(On DVD, January 2011) I come to Martian Child from a somewhat different perspective that those who approach it as a straight-up adoption drama. After all, I have read and enjoyed David Gerrold’s 2003 autobiographical novel that expanded the novelette on which the film is based. The novel skirts a bit with science-fiction content, but doesn’t depend on it, and the movie is even firmer in its mainstream affiliation. John Cusack makes for a sympathetic protagonist as a widower choosing to adopt a difficult child. The adult is a science-fiction writer; the kid thinks he’s from Mars: the rest is a mixture of funny moments and poignant sequences all leading to the expected emotional catharsis. It’s as routine as a film of this kind can be, that is to say that it hits all of the expected targets along the way and never feels as anything but a Hollywood movie. The details are interesting, though, and SF fans with a bit of knowledge about the field will laugh themselves silly at the portrayal of the SF writer as a superstar. Those with memories of Gerrold’s work won’t fail to notice, however, that Cusack is not playing Gerrold, and that significant elements of the plot have been changed –most notably that Gerrold is gay, while the film’s protagonist is not. Still, don’t assume any vast betrayal of the author’s vision: Gerrold himself appears (alongside his adopted son) in one of the DVD’s featurettes, and the merits of the written story in portraying a difficult adoption process have been generally preserved. While the film doesn’t amount to much more than a routine role for Cusack and a manipulative TV-movie-of-the-week drama, it is interesting in its own way, and the filmmakers certainly deliver what they intended. The DVD includes a few interesting featurettes, as well as an audio commentary that’s as mildly entertaining as the film itself.
Forge, 2002, 190 pages, C$31.95 hc, ISBN 0-765-30311-6
In Science Fiction writing workshops relying on the “Turkey City Lexicon”, there is a derogatory expression, “Abbess Phone Home”, to describe “any mainstream story with a gratuitous SF or fantasy element tacked on so it could be sold.” The expression is flippant, but the sad truth remains that genre writers can often found themselves trapped into their own literary ghetto when they try to break into a foreign market with a perfectly good non-genre story that could be published by their usual channels if only it had one or two genre elements.
I won’t try to guess how David Gerrold came to write The Martian Child or how the genre elements found their way into what is otherwise a mainstream story, but there’s no denying that the Science Fiction elements of this novel are largely irrelevant to its greatest success: portraying with frank honesty the tough process of adopting a troubled child. The idea of a kid who may be an alien may be enough to get Gerrold’s faithful SF-reading audience to pick up the book, but it’s hardly what makes the novel so interesting. (One note without further comment that while Gerrold’s novelette that formed the kernel of the novel was published in The Magazine of Fantasy & Science Fiction in 1994 and went on to win both a Hugo and a Nebula award, the film that was adapted from the novel kept none of the science-fictional elements and was marketed as straight-up drama.)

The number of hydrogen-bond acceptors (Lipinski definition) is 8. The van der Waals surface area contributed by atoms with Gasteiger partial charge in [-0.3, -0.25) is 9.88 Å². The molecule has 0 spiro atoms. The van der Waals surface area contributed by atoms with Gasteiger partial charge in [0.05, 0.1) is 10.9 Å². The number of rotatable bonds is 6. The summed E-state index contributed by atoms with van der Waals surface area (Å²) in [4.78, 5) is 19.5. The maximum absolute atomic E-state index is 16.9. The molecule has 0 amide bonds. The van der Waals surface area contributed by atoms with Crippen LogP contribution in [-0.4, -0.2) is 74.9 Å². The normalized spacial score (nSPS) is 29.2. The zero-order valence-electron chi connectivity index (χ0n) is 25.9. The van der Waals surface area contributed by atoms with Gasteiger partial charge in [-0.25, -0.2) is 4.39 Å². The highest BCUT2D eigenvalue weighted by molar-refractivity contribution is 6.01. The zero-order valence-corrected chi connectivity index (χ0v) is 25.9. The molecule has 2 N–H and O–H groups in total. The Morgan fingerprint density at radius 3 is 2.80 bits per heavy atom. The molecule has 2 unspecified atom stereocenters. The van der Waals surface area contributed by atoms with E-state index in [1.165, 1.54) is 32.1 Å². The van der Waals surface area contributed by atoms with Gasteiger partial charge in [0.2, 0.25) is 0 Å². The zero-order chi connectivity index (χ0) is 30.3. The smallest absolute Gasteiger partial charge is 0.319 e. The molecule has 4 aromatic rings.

Like many of Gerrold’s short stories, The Martian Child weaves fiction with fact, featuring first-person narration from a David whose biographical details (gay; Californian; SF writer) are very similar to David Gerrold’s own. SF fans will feel a little chill of name recognition as Daniel Keys Moran, Todd McCaffrey and Steve Barnes each make small cameo appearances in the narrative, alongside a mention of Theodore Sturgeon. If nothing else, even the cover says “based on a true story”.
Because Gerrold did adopt a child nearly fifteen years ago, and there’s no doubt that the experience fueled this novel. As we read all about how a single man adopts a “hard to place” child, it’s the day-to-day frustrations and incidents of the adoption, more than the hints that the child has supernatural powers, that drive this novel forward. Never mind how the child may (or may not) be evidence of an alien invasion plot: it’s the temper tantrums, the petty theft, the threats of walking away from a budding father/son connection that are the real suspense elements in this novel. This isn’t a treatise on adoption, but it doesn’t sugar-coat the experience, and gives all of the right believable details.
For such a short novel, it packs an emotional charge far more intense than you’d expect. Part of The Martian Child’s power is how it focuses on a narrative featuring two main characters and little else. It takes place in a contemporary reality, although it may not be immune to the occasional earthquakes and Hollywood movie props. Gerrold has always been a writer with an impeccably accessible style and it doesn’t fail him here: Every word in this short novel is there for a reason, and you may very well end up reading the entire thing in one sitting, as it is probably intended.
Given all of this, it’s a bit strange that the deniable SF elements of the novel end up feeling like a bit of a genre-friendly side-show, or a way to distinguish the novel from other similar narratives. The real meaning of “Abbess Phone Home” stories aren’t always that they fail at being genre stories, but that most of their interest lies elsewhere. So it is that The Martian Child may attract readers looking for alien changeling, but hit them with the force of a story about real humans.